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Friedrich Hayek rediscovers the importance of Henry Thornton’s early 19th century work on “paper credit” and its role in financing the British Empire (1802)

Friedrich Hayek considered Henry Thornton’s Enquiry into the Paper Credit of Great Britain (1802) to be one of the most important works on money and banking in the 19thC. It was written when Britain suspended cash payments in a financial crisis brought on by the war against France. Hayek observes that:

To most of the contemporaries of Henry Thornton his authorship of the book which is now reprinted after one hundred and thirty-six years would by no means have been regarded as his major title to fame. To them the fact that he was a successful banker and a great expert on finance probably appeared as the indispensable but comparatively uninteresting background which put him in the position to be a great philanthropist and the effective advocate of every good cause; certainly it enabled him to provide at his comfortable Clapham home the meeting place for the active and influential group of Evangelicals, who, quite apart from the great rôle they played in their own time, were probably one of the most profound influences which fashioned the outlook and character that was typical of the English upper middle class of the nineteenth century… It was not until just before, and particularly since, the Great War, that, with the great interest which a number of American economists (particularly Professors Hollander and Viner) have shown in the history of English monetary policy and monetary doctrines, his importance came again to be fully recognized.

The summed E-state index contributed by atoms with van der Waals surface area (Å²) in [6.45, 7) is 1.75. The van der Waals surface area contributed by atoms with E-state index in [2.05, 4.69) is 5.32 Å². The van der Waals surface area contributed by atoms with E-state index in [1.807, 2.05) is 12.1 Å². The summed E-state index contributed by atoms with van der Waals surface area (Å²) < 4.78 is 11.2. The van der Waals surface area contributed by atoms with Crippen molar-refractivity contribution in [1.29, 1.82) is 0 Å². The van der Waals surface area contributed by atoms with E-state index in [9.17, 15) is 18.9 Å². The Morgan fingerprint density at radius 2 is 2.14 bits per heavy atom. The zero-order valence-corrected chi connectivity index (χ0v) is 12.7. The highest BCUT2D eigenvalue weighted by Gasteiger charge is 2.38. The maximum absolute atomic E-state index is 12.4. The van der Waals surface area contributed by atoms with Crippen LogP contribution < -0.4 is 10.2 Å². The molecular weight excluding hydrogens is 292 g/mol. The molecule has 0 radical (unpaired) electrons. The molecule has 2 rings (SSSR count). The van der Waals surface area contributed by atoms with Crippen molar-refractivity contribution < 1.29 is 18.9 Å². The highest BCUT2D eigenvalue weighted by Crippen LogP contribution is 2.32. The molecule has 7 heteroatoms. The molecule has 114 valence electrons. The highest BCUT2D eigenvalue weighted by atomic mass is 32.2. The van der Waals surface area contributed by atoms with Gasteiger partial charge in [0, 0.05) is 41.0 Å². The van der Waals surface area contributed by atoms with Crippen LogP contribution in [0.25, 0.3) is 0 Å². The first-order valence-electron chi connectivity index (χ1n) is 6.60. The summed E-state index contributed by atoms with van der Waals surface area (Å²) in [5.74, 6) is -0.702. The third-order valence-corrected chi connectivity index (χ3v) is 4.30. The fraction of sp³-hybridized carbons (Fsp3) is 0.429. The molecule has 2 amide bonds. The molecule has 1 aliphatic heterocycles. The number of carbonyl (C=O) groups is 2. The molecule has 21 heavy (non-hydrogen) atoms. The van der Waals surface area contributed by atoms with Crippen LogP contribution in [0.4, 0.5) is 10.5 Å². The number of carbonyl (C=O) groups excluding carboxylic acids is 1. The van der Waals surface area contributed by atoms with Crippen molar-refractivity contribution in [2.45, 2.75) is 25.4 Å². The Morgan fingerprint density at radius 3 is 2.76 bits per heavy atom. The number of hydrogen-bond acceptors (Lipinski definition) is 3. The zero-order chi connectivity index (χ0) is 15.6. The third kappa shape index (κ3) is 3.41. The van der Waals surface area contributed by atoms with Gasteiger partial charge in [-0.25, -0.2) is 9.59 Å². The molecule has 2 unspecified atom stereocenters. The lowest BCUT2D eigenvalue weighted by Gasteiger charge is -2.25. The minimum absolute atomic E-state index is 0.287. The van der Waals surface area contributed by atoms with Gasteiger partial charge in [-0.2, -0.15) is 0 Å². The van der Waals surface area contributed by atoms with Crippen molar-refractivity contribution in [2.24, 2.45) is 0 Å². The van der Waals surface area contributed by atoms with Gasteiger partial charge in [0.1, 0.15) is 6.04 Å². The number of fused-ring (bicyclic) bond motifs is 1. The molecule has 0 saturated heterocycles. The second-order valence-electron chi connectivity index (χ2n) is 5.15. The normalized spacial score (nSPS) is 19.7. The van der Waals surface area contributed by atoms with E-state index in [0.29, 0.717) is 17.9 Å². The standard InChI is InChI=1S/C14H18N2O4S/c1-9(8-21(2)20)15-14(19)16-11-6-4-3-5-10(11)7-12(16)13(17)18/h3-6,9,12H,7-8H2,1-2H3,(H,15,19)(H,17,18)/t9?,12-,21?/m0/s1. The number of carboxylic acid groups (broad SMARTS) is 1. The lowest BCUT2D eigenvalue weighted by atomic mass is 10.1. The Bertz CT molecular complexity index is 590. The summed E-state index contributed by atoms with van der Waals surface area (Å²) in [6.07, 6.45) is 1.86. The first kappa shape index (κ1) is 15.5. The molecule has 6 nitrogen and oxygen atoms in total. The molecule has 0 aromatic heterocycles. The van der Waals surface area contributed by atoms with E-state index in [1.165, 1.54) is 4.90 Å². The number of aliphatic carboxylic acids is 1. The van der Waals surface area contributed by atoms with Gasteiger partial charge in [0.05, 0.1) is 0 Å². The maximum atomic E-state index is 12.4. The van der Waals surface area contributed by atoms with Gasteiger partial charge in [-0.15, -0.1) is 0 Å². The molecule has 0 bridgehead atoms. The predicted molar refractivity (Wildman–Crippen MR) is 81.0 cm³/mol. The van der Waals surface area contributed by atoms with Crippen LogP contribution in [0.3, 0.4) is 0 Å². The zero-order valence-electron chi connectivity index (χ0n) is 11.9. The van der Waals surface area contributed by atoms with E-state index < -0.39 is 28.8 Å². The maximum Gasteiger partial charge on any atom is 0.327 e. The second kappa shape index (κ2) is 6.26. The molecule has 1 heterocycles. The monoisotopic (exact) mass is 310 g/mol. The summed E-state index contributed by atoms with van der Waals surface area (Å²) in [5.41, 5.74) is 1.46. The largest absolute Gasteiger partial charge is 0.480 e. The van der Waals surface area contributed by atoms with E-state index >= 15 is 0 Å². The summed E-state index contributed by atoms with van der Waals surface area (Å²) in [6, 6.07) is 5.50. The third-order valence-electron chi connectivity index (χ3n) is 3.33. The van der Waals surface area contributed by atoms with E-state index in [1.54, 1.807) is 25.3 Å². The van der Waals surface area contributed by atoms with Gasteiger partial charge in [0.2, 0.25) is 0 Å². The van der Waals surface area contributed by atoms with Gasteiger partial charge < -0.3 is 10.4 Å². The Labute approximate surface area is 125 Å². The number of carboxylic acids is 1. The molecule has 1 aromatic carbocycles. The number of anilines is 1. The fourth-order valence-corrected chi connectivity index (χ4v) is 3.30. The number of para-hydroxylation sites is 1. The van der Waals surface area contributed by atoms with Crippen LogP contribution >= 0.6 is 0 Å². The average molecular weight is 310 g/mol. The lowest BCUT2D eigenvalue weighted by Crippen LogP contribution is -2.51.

To most of the contemporaries of Henry Thornton his authorship of the book which is now reprinted after one hundred and thirty-six years would by no means have been regarded as his major title to fame. To them the fact that he was a successful banker and a great expert on finance probably appeared as the indispensable but comparatively uninteresting background which put him in the position to be a great philanthropist and the effective advocate of every good cause; certainly it enabled him to provide at his comfortable Clapham home the meeting place for the active and influential group of Evangelicals, who, quite apart from the great rôle they played in their own time, were probably one of the most profound influences which fashioned the outlook and character that was typical of the English upper middle class of the nineteenth century. It would be an interesting and instructive task to attempt a full-length Life of Henry Thornton, and, considering how many minor figures of the circle of which he and William Wilberforce were the centre have been honoured with biographies, it is surprising that it has never been accomplished. But the men who became the historians of the late eighteenth and early nineteenth century were on the whole not too sympathetic towards that austere view of life, which in many instances must have overshadowed their own youth, and which perhaps found its most perfect embodiment in the person of Henry Thornton. It may well be, however, that a more detached future historian will recognize that in their immediate influence the “party of saints” of which Thornton may be regarded as the prototype, at least rival their better-known contemporaries, the philosophical radicals. But even if such a complete biography of Henry Thornton would, as seems likely, contribute a great deal to our understanding of the social and economic views, the Wirtschaftsgesinnung, that dominated the nineteenth century, it can certainly not be attempted here. In this essay we can do no more than give an outline of those sides of Henry Thornton’s life which throw light on the circumstances in which the Paper Credit of Great Britain was written, and on the influence which the views of its author exerted on contemporary thought…